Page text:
An effective software measurement program is a long-term investment, not a quick fix. In this article originally published in Projects at Work, Carol Dekkers identifies 10 steps to ensure your organization's metrics deliver a positive return on that investment, from more accurate cost and schedule estimation, to streamlined processes and better insights into current and future commitments.
QSM is pleased to announce the release of a new book, Understanding Software Estimation, Negotiation, and Demand Management: An Executive Primer. Historically, only 20% of software projects are completed successfully and with software becoming critical to nearly every company and industry, having such a high rate of failure is simply unacceptable anymore. It is for this reason that QSM has compiled this collection of articles that will aid anyone from project managers to CIOs in implementing software estimation, negotiation and demand management methods efficiently to reduce costs.
Larry Putnam, Sr., founder of QSM and a pioneer and top problem solver in the software estimation and measurement field, provides the foreword to the book, which is co-authored by his son and granddaughter, Doug Putnam and Taylor Putnam-Majarian. Combined, the authors bring more than 40 years of experience in software measurement to a range of topics, including:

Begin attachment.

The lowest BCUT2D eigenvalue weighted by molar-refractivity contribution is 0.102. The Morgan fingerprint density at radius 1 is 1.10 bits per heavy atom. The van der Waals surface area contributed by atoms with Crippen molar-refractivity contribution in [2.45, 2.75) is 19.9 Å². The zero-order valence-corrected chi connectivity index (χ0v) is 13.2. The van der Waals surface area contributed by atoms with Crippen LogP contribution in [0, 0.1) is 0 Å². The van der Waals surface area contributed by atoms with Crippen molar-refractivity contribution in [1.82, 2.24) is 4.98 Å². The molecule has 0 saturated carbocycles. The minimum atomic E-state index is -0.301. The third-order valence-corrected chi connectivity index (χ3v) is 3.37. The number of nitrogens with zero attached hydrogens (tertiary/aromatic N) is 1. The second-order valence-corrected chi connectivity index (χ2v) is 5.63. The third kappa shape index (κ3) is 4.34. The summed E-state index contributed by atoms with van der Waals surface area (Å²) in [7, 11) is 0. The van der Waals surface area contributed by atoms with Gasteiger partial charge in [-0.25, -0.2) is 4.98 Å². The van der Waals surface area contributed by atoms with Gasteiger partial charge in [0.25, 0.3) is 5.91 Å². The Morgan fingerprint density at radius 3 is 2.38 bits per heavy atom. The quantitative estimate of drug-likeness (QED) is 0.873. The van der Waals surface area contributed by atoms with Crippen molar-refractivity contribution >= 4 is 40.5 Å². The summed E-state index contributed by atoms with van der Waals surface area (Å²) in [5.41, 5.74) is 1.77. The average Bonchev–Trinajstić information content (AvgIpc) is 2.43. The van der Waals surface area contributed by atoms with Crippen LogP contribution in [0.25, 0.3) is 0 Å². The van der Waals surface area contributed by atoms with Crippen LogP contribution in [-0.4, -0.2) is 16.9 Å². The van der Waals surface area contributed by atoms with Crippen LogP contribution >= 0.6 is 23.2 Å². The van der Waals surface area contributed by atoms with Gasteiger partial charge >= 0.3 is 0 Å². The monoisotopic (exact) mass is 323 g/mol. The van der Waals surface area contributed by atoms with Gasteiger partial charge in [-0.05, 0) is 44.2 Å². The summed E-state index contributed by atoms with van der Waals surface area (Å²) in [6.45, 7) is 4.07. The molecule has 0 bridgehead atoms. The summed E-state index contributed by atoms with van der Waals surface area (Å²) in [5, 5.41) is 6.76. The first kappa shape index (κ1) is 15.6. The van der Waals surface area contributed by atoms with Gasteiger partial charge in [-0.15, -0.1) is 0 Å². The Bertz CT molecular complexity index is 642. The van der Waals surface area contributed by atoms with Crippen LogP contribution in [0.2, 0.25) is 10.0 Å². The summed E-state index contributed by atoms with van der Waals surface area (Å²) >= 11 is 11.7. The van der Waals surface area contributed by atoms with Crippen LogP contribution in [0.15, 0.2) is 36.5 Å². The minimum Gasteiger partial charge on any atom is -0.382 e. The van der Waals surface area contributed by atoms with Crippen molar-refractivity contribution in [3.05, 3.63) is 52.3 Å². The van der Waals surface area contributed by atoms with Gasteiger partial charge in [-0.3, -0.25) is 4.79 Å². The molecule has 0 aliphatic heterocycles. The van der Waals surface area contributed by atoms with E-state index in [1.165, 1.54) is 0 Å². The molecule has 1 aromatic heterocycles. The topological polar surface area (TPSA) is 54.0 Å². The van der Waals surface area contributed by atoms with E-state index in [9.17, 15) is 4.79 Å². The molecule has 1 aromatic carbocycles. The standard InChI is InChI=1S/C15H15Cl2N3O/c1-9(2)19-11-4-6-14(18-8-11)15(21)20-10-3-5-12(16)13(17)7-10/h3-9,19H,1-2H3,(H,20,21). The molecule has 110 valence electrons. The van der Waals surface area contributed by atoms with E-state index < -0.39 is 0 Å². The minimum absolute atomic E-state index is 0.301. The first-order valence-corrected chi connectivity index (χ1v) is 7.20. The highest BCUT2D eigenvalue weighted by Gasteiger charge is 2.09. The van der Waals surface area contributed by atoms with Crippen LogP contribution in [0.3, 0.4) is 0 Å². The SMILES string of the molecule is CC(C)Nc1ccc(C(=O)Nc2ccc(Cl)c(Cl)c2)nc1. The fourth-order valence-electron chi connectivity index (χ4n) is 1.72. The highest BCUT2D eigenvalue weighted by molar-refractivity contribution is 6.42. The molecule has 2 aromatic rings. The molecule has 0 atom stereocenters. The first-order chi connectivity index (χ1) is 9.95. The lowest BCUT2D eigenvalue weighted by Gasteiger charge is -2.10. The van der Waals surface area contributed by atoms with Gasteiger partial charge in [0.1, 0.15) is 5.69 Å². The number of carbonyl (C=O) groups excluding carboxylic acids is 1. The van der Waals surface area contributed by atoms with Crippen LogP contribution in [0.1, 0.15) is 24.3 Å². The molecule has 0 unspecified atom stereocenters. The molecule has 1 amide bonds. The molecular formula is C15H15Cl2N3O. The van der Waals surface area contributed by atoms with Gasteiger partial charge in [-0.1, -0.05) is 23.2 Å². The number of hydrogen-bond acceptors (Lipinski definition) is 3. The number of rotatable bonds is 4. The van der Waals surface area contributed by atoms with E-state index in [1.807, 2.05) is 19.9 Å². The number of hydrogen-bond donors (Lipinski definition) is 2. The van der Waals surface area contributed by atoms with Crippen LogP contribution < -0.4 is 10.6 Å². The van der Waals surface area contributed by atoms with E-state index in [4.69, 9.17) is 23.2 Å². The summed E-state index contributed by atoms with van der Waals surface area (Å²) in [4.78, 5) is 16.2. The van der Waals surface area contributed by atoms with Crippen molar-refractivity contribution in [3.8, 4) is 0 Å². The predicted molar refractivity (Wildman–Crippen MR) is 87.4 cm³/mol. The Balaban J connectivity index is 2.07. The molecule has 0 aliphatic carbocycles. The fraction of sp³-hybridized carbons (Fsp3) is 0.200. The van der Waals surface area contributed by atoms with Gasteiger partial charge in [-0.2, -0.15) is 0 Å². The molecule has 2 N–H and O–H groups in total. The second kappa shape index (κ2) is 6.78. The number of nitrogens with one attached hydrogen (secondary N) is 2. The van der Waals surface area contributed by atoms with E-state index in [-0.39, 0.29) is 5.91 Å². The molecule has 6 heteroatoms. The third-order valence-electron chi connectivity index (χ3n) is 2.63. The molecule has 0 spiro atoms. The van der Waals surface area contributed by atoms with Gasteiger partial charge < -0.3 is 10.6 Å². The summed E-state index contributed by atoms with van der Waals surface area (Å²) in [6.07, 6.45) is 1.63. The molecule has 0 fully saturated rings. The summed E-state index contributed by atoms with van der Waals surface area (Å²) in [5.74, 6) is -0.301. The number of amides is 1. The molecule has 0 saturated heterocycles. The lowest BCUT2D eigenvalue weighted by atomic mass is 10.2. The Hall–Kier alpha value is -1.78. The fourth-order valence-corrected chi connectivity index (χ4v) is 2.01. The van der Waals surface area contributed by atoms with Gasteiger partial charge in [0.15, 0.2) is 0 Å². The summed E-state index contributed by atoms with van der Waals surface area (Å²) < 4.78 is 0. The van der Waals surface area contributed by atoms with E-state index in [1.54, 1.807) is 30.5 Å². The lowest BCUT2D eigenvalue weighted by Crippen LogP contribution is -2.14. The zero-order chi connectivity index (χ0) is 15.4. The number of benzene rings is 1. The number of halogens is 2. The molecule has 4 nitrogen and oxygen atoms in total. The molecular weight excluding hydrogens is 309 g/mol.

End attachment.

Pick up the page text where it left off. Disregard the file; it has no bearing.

Software projects can be so complicated and so different from each other that predicting whether they will succeed or fail can be as difficult as forecasting the weather or picking winning stocks. Will the project entirely fulfill its goals? Will it deliver some value at a higher cost or later than desired? Or will it just crash and burn leaving the exhausted survivors to lick their wounds, bury the dead bodies, and shred the evidence?
Courageous efforts are being made to collect and codify the data that is available, to try to spot what trends are occurring in the industry, and to provide some useful guidelines for managing the business of software. The recently published QSM Software Almanac, dubbed the "2014 Research Edition," is an example of this.
While creating estimates is a fundamental step toward improving productivity on software development projects, it is not enough. In "Full-Circle Estimating," recently published on Projects at Work, Doug Putnam and Taylor Putnam-Majarian present a full-circle model that organizations can apply to track actual performance against estimates, reforecast when significant changes occur, and then continually refine the process through post-mortem assessment.
Doug Putnam is co-CEO for Quantitative Software Management (QSM). He has 35 years of experience in the software measurement field and has been instrumental in the development of the SLIM Suite of software estimation and measurement tools. C. Taylor Putnam-Majarian is a consulting analyst at QSM with over seven years of specialized data analysis, testing and research experience. In addition to providing consulting support in software estimation and benchmarking engagements to clients from both the commercial and government sectors, Taylor has authored numerous publications about Agile development, software estimation and process improvement.